The GOP Attempt To Redefine Rape
This article isn’t about legislation; I want to start off by saying that. This article is about freedom, the freedom that is given to us by our government and the freedom that can just as easily be taken away by this same government, if we allow them to do so.
The cause of this recent epiphany of mine, you may ask? The recent bill, titled the “No Taxpayer Money for Abortion Act,” proposed by the House of Representatives (with 173 co-sponsors coming from the Republican Party) attempted to re-write the definition of rape.
The bill has been re-worded to include a clause stating that funding for abortion will only be given in the event of an act of forcible rape, if a minor becomes pregnant as a result of incest, or if a physical disorder of the mother will cause death or harm in the case of a pregnancy.
This change would mean that anyone who is not a minor or a woman with a physical disorder would not be able to access any healthcare funds when it comes to having an abortion. Even those who are raped must now face the “legal consequences.”
The important thing about this bill is the phrase “forcible rape.” This new way of viewing rape has never been legally defined by previous legislation, but the GOP here wishes to draw a distinction between rape and forcible rape.
So the question arises: what makes a rape forced? When is a rape not forced? And what distinction is the GOP trying to create? The fact is that the literal, accepted definition of rape is when a woman or a man is forced into having sex with another person. This doesn’t seem to be enough for the Republican Party, however, whose religious morals once again get in the way of any civil rights progress being made.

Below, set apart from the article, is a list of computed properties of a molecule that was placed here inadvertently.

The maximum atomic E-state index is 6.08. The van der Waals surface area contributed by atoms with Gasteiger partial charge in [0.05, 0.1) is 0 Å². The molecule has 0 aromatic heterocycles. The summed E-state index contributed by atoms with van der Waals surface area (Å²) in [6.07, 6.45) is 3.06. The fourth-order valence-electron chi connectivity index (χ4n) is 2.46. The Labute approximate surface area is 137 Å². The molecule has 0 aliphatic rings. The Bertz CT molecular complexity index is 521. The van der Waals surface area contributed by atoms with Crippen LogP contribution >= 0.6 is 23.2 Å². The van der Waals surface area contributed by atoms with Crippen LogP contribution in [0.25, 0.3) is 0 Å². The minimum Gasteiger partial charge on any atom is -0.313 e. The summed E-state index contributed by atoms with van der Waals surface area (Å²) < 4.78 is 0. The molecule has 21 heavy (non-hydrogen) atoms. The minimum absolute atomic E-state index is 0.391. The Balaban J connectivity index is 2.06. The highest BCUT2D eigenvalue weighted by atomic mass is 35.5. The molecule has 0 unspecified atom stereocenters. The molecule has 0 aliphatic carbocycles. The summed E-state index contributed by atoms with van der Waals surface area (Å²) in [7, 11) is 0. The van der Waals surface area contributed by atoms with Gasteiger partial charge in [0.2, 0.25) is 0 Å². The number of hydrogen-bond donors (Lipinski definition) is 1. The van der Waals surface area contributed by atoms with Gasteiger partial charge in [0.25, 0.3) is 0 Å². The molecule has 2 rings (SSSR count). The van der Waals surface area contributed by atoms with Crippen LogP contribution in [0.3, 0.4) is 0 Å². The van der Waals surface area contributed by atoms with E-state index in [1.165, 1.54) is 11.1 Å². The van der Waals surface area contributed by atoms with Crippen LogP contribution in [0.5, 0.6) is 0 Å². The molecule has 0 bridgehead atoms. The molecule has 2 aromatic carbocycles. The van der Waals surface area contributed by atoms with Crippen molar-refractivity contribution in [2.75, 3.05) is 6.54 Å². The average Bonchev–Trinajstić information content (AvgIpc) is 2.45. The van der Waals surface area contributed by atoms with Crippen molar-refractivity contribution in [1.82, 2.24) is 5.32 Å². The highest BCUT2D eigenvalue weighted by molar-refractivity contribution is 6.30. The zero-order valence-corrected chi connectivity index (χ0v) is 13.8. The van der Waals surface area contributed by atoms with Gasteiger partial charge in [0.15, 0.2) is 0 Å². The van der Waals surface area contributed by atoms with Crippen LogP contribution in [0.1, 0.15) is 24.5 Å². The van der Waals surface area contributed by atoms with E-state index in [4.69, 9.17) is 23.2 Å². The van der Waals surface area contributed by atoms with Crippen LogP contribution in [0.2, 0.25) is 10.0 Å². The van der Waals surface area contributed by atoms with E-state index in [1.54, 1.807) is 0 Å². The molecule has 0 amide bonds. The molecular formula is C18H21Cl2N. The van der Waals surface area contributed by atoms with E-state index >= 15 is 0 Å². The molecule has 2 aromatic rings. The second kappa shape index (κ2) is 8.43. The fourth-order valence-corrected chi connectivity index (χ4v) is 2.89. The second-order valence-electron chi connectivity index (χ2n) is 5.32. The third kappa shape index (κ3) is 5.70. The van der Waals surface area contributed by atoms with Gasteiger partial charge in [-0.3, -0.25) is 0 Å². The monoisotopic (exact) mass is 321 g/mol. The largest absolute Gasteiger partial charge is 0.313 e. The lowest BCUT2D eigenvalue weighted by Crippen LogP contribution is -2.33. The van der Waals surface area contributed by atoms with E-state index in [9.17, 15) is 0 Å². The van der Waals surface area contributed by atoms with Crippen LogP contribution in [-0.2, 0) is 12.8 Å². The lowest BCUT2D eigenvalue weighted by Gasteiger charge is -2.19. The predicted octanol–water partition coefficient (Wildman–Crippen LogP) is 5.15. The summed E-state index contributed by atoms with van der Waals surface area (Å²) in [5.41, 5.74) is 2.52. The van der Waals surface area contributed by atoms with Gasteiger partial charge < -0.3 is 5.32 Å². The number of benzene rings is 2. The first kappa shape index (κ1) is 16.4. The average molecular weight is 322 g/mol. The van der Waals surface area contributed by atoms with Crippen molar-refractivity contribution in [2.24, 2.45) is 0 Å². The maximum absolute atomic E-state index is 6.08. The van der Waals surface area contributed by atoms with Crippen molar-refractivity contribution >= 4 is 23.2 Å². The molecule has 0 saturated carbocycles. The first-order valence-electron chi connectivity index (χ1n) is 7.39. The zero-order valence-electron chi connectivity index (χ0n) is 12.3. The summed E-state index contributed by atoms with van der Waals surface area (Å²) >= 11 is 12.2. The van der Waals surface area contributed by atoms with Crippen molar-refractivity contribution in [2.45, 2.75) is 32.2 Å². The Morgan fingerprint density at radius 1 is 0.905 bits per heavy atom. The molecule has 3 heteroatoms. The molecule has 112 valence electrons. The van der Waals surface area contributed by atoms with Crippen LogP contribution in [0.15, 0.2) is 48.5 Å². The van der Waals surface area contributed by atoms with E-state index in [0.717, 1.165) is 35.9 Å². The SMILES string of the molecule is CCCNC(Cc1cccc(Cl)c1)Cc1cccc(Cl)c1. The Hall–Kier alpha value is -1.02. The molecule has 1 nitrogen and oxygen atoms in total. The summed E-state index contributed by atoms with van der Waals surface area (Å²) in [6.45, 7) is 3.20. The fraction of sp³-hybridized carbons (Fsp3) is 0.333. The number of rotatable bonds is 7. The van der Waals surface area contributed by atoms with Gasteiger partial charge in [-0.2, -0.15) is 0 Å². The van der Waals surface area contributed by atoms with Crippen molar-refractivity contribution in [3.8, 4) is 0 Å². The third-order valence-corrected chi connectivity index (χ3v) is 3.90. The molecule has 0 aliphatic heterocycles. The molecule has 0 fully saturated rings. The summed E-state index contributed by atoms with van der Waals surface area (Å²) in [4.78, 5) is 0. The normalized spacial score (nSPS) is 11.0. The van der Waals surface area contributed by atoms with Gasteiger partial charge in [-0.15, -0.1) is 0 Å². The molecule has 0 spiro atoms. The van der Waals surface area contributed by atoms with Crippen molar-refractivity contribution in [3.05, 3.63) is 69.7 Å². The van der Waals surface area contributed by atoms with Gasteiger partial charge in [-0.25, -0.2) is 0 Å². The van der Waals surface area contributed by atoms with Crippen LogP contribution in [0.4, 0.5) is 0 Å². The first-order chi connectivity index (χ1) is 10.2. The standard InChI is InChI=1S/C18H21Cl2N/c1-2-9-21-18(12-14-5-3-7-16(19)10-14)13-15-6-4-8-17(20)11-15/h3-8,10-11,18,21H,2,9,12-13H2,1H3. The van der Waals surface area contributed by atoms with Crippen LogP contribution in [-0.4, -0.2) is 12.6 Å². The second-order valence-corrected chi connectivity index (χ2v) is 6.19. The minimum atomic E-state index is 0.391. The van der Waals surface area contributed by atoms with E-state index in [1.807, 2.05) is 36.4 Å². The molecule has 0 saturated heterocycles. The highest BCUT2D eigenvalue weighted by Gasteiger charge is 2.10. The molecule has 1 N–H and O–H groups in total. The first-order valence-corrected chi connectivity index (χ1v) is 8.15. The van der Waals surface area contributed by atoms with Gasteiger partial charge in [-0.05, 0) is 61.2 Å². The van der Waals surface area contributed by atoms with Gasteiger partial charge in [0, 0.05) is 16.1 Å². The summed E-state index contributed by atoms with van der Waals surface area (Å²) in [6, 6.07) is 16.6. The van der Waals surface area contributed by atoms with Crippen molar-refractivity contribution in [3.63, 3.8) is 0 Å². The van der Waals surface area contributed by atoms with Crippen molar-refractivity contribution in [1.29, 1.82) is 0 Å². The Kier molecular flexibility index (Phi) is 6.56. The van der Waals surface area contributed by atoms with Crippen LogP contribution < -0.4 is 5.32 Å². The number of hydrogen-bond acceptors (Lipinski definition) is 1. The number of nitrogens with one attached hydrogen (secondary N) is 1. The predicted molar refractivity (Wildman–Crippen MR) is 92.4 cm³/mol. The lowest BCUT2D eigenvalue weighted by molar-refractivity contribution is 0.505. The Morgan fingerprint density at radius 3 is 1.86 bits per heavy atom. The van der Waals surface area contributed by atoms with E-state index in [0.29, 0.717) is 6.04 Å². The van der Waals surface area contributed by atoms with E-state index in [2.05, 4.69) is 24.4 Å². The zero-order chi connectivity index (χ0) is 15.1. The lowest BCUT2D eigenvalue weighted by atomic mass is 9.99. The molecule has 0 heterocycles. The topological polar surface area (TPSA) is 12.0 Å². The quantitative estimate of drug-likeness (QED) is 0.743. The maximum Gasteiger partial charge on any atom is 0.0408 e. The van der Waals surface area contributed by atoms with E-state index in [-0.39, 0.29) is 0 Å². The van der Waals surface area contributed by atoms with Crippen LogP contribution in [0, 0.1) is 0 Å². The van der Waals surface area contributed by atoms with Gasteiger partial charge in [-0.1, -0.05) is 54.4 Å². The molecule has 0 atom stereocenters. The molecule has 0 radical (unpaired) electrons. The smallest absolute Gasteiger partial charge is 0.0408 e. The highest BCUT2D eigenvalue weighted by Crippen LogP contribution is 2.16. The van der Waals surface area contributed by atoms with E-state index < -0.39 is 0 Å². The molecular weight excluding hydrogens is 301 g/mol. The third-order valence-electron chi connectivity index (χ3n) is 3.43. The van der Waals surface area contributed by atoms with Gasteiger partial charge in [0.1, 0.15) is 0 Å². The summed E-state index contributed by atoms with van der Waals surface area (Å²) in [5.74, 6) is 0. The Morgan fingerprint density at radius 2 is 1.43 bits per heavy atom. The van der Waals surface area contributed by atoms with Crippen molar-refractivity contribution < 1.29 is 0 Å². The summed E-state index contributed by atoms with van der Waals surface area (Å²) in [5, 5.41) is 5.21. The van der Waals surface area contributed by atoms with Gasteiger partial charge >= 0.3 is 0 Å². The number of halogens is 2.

My main concern with this bill is the fact that the government is given the power to dictate not only what constitutes as “rape” but where the taxpayer’s money should go. Because we live in a system where we elect representatives to cast votes in our name, this type of legislation can arise. How is it the government gets to decide what constitutes “forced rape”? A representative from moveon.org says it perfectly: “Bruises and broken bones do not define rape — a lack of consent does.” Is the act of rape not enough to warrant an abortion? If you are morally opposed to it, chances are you would not be having the abortion to begin with, so why must the government make this moral choice for us?
The same question can be asked of gay marriage. In California, an idea based on biblical scripture is currently keeping two people in love from enjoying the bonds of holy matrimony. In a country where our forefathers made a distinction that church and state should be kept separate, we still choose to let our laws be defined by the church.
The Enlightenment period showed us that the church should not rule our lives. Were we not given the right to live in a free, secular country where religion does not dictate our laws?
My emotional critique aside, I must profess my pride in the media as well as the citizens of this country. Under pressure from the media and other advocacy groups like moveon.org, the GOP has decided to amend the original literature of “forcible” in their bill.
One particularly humorous thing that can be noted, in response to last week’s article about Washington elected officials using Twitter to their advantage (and disadvantage), tweeters learned that they can use Twitter against these very same candidates. Thousands of people rallied together, virtually, to demand a change by posting their discontent and adding #DearJohn at the end to make it easy to find other supporters of this cause.
The Twitter topic is proof positive that we as citizens have the power to critique our government. The GOP relenting is one small step in taking down the bill, but the battle is not over just yet. This right to free speech should never be forgotten. We must understand, especially as students about to join the “real world,” that the power always remains in the hands of the public, no matter what decisions the elected few make.
Sara Naor is a first-year film and media studies major. She can be reached at email@example.com.